Postcolonialism describes the state of affairs in the aftermath of imperialism, which continues to shape our globalized world. It heavily influences politics, economy and culture, thereby creating patterns in society that are deeply embedded in language, policies, codes and opinions. The syllable 'post' does not mean to imply that colonialism is a thing of the past. Rather, it highlights the significance of colonial histories in shaping our perceptions and how Western forms of knowledge and power are normalized in our way of thought.
Postcolonial theorists concern themselves with the grave global disparities in wealth and power; basing their analysis on the postcolonial state of affairs. They frequently point to the direct link between Western perceptions of the non-West and the colonial past. Discourses (things that are spoken and written in any given context) portrayed and continue to portray non-Westerners - or, what we call them today; the developing world - as inferior 'other'. In this way European colonizers were able to justify their domination over others thinking of themselves as bringing progress and civilization. Today, such discourses continue to make our present global power structures seem 'normal' and inevitable (Baylis, Smith & Owens, 2015; Shaila, 2017).
Consider the following example of global inequality:
"[...] in order to better understand how global class relations emerge and are maintained we must address ideas about why these relations appear normal. This approach points to how characterizations of global poverty are often accompanied by images and narratives of non-Western governments and societies as simultaneously primitive, hyper-masculine, aggressive, childlike and effeminate. In short, Postcolonialism argues that addressing and finding solutions to poverty and global inequality come up against representations of the other that make it difficult for Western policymakers to shed their biases and address the underlying global structural factors such as how capital and resources are accumulated and flow around the world generating inequality. For this reason, solutions often focus only on intervening to support a seemingly less developed state, rather than addressing the underlying causes of global inequality."
(excerpt taken from Shaila, N. 'Introducing Potcolonialism in International Relations Theory')
Edward Said and his 1978 Orientalism is frequently thought of a foundational work of Postcolonialism. (Find the Introduction and chapter one for free download here. For a video summary, click here.) Said had been influenced by the works of Frantz Fanon (1967) and Albert Memmi (1991) who concerned themselves with the power of ‘othering’. Fanon for exmple described how race shapes the relationship between the colonizer and the colonized. According to him, people in times of colonial rule started to internalize - meaning 'identify with' - ideas of racial difference that positioned white European as superior. As he puts is; the 'black man' is brought to believe in his own inferiority on the basis of imposing the colonizer's language, religion, culture, political systems etc. This internationalization, which is also termed 'colonization of the mind', enabled the colonizers to justify their rule and made it easier to maintain (Shaila, 2017).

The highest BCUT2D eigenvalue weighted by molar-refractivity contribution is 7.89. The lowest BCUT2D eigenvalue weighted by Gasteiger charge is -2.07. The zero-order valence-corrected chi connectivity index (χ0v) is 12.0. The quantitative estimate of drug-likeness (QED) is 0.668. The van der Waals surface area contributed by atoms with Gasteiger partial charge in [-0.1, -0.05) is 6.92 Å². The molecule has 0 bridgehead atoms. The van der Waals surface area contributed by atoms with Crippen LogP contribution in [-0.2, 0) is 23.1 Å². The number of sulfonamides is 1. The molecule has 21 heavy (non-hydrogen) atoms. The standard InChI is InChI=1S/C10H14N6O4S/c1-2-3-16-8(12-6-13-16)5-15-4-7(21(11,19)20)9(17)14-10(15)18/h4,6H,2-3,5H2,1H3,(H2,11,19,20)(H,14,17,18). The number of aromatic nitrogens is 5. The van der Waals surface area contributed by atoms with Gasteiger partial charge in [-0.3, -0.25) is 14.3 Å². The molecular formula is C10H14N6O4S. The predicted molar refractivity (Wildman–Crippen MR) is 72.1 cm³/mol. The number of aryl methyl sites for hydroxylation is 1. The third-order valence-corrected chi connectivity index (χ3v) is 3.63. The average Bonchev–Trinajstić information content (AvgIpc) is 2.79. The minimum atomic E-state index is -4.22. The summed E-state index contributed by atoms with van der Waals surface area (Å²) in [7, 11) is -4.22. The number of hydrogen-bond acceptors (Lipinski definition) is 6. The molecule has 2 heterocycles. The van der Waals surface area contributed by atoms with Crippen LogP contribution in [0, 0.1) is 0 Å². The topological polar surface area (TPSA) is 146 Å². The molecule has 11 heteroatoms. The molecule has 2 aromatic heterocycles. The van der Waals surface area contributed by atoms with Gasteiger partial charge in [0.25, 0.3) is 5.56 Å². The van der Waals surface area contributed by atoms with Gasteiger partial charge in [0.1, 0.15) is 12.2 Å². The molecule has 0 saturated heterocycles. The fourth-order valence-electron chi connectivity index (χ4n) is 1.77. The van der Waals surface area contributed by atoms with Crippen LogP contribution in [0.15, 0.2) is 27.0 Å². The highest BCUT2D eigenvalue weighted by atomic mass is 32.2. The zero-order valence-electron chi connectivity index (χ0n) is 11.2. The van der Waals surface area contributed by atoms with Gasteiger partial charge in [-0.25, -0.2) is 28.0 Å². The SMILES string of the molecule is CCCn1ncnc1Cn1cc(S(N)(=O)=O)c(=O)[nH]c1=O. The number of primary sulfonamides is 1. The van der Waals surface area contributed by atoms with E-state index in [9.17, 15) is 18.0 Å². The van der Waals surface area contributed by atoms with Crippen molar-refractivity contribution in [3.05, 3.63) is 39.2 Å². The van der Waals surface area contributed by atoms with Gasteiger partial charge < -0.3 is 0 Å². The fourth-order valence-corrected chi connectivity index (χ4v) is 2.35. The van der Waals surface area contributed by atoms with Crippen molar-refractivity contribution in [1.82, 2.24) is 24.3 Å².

Many people console themselves with the belief that the racism of yesterday remains safely in the past. Postcolonialism shows how colonization of the mind along racial binaries is still prevalent today; decades after formal colonial rule has ended. According to Shaila (2017); "'Racialized othering' frames not just history, but contemporary debates such as national security, nuclear politics, nationalism, culture, immigration, international aid and the struggle for indigenous rights." In this way, the racism of the past continues in the present. (Check out Anibal Quijano's 'Coloniality of Power, Eurocentrism & Latin America' who describes race as a mental category of modernity)
Baylis, J., Smith, S., & Owens, P. (Eds.). (2017). The globalization of world politics: An introduction to international relations. Oxford University Press.
Fanon, F. (1967). Black skin, white masks. New York : Grove Press. [Excerpt]
Said, E. (1978). Orientalism. Routledge & Kegan Paul Ltd. [Introduction & Chapter 1]
Shaila, N. (2017). Introducing Postcolonialism in International Relations Theory. E-International Relations Publishing. [Full text]
Quijano, A. (2000). Coloniality of power and Eurocentrism in Latin America. International Sociology, 15(2), 215-232. [Full text]